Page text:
In the first picture you can see all the different media that worked - and did not work on the plastic.
- All liquid pens, permanent markers, sharpies, micron pens worked well.
- Regular acrylic paints printed solid, but where there was a slight dimensionality to the paint, it would give effect of a collagraph. Pretty cool.
- Asphaltum worked pretty well. It came off in areas where it was applied very thick. So if you use it make it a thin coat.
- Any kind of waxy medium like litho crayns or colored pencils did not work very well, they come off as you roll stiff ink on.
Now apparently, from my research, litho crayons work on Pronto plates. I have never used Pronto plates, but they are basically same as the Z-Acryl plates, but made by a different manufacturer and they are translucent. If you are looking for more into on how to make and print Z-Acryl plates, you can also search under Pronto plates, and get a whole bunch of sites.
Here are some that have some interesting info:
A great how to and digital how to from Kevin Haas
Another trial print by the Printmakerguy
One of the great tips I read in the third link was that if your plate starts picking up ink in unwanted areas in the middle of printing (scumming), you can wipe it with a solution that has a small amount of gum arabic and a pinch of citric acid in it. Apparntly picks it right up. So far I have been able to release the ink by just applying a solution with gum arabic on it, but I will keep this in the back of my head in case a crisis arises...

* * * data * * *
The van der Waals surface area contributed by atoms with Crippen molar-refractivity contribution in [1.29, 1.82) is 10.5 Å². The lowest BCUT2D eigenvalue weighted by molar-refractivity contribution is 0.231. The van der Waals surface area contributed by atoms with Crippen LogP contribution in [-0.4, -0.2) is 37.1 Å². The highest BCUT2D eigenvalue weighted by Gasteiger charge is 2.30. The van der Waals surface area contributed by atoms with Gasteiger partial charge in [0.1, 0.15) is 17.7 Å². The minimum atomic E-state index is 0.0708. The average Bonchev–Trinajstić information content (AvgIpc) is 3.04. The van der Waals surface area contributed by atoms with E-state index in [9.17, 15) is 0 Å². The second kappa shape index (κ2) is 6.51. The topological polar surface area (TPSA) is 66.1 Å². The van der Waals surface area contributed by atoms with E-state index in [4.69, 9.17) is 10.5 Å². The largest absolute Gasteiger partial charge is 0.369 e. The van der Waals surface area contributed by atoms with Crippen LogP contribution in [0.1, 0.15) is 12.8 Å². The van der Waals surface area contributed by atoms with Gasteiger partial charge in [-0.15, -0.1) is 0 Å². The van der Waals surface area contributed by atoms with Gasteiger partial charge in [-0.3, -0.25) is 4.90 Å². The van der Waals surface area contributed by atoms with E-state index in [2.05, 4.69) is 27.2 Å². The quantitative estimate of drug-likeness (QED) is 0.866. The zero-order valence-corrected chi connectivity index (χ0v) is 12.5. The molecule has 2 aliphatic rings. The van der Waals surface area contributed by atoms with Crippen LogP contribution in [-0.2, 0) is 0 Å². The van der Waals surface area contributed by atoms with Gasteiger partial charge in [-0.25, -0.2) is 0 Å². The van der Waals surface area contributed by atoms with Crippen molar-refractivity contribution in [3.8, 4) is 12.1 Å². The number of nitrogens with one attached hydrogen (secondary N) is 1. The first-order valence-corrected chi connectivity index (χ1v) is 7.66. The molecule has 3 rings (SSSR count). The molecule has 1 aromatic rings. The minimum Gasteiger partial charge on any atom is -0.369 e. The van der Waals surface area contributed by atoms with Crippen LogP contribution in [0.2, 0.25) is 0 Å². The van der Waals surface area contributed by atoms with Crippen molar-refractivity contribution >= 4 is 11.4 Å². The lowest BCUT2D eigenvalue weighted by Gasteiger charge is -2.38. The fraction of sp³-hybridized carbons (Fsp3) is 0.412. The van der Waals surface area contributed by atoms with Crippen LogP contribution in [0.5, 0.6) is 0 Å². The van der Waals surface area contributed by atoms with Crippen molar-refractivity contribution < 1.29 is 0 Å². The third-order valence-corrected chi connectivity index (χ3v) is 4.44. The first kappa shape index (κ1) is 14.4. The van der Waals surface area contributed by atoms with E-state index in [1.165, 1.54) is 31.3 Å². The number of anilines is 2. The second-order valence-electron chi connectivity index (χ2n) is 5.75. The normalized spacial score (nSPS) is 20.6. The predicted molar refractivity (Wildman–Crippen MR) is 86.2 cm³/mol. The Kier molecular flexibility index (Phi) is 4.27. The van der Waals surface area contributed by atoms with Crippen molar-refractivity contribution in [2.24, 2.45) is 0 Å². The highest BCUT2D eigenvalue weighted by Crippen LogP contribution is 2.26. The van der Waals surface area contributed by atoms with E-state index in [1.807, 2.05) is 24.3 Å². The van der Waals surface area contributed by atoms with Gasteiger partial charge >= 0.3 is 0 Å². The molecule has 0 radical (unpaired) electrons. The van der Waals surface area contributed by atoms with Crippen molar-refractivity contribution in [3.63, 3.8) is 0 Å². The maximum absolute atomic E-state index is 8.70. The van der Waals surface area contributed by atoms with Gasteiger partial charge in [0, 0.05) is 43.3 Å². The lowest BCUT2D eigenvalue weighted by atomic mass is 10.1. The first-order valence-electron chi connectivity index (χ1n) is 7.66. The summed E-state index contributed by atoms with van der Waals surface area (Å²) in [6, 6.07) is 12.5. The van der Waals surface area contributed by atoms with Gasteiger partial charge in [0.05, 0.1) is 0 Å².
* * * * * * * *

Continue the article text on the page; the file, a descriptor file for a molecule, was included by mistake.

Ok, so as I had mentioned in a previous Z-Acryl post, you can run the plates through a lazer printer or copier. We gave it a shot too with an image that happened to be on the computer ready to go. We ran it through the printer and rolled it right up. I the printer heats the toner hot enough to set it on the plate. So here are some pictures how it turned out:
This is a closer up.
I just did this on the computer to see what would happen if we rolled each image up with a different color and printed them on top of each other on the paper.
Here is a super closeup where you see the halftone pattern of the digital image.
So hope that was helpful for some of you. If you just stumbled upon here and have no idea what Z-acryl lithography plates are, please go check out my instructional video here.